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ARS Home » Plains Area » Brookings, South Dakota » Integrated Cropping Systems Research » Research » Publications at this Location » Publication #326033

Research Project: Productive Cropping Systems Based on Ecological Principles of Pest Management

Location: Integrated Cropping Systems Research

Title: Development of a CO2 releasing co-formulation 1 based on starch, Saccharomyces cerevisiae and Beauveria bassiana attractive towards western corn rootworm larvae

Author
item Vemmer, Marina - UNIVERSITY OF APPLIED SCIENCES
item Schumann, Mario - GEORG AUGUST UNIVERSITY
item Beitzen-heineke, Wilhelm - BIOCARE BIOLOGICAL PLANT PROTECTION
item French, Bryan
item Vidal, Stefan - GEORG AUGUST UNIVERSITY
item Patel, Anant - UNIVERSITY OF APPLIED SCIENCES

Submitted to: Pest Management Science
Publication Type: Peer Reviewed Journal
Publication Acceptance Date: 1/29/2015
Publication Date: 2/2/2016
Citation: Vemmer, M., Schumann, M., Beitzen-Heineke, W., French, B.W., Vidal, S., Patel, A.V. 2016. Development of a CO2 releasing co-formulation 1 based on starch, Saccharomyces cerevisiae and Beauveria bassiana attractive towards western corn rootworm larvae. Pest Management Science. doi: 10.1002/ps.4245.

Interpretive Summary: Western corn rootworm larvae feed on corn roots and cause severe damage to corn in North America and Europe. Carbon dioxide (CO2) is known as an attractant for many soil-dwelling pests. Using CO2 emitting formulations we wanted to develop and implement an attract-and-kill strategy for corn rootworm control. We found that the addition of starch improved CO2 release resulting in significantly higher CO2 concentrations in soil for at least four weeks. Formulations were attractive to western corn rootworm larvae within the first 4 h following exposure; and in addition, when considering the whole testing period the maize root systems remained more attractive for the larvae. Co-encapsulation of yeast, starch and fungi is a promising approach for the development of attractive formulations for soil applications. For biological control strategies, the attractiveness needs to be increased as a feeding stimulant to extend contact between larvae and the larvae killing fungus growing out of these formulations.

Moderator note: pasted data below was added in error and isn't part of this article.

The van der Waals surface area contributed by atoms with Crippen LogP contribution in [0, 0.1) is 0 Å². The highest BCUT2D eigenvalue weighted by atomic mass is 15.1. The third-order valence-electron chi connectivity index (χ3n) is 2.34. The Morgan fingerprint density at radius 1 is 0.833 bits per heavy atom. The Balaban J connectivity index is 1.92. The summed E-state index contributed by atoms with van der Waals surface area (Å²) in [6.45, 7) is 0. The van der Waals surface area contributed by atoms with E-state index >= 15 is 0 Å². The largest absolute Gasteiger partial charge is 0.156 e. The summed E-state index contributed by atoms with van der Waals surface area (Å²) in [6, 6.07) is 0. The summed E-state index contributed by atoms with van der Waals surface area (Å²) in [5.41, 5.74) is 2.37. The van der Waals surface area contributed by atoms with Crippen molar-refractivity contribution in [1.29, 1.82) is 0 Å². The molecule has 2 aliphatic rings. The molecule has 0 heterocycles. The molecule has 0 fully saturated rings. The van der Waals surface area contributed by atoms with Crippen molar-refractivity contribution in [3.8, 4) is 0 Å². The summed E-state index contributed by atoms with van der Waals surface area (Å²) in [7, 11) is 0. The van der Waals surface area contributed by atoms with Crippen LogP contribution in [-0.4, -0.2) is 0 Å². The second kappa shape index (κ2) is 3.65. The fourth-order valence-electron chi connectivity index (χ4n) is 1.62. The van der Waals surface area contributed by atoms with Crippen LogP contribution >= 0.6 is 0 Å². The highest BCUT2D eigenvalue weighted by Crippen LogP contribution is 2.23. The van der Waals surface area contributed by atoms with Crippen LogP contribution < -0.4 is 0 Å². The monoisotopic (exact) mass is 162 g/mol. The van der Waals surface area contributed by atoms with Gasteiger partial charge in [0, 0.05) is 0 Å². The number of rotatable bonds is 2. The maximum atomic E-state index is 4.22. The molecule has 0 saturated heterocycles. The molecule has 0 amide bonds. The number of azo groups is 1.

Technical Abstract: CO2 is known as an attractant for many soil-dwelling pests. To implement an attract-and-kill strategy for soil pest control, CO2 emitting formulations need to be developed. This work aimed at the development of a slow release bead system in order to bridge the gap between application and hatching of western corn rootworm larvae. We compared different Ca-alginate beads containing Saccharomyces cerevisiae for their potential to release CO2 during several weeks. Addition of starch improved CO2 release resulting in significantly higher CO2 concentrations in soil for at least four weeks. The missing amylase activity was compensated either by microorganisms present in soil or by co-encapsulation of Beauveria bassiana. Formulations containing S. cerevisiae, starch and B. bassiana were attractive for western corn rootworm larvae within the first 4 h following exposure; however, when considering the whole testing period the maize root systems remained more attractive for the larvae. Co-encapsulation of S. cerevisiae, starch and B. bassiana is a promising approach for the development of attractive formulations for soil applications. For biological control strategies, the attractiveness needs to be increased by phagostimuli to extend contact between larvae and the entomopathogenic fungus growing out of these formulations.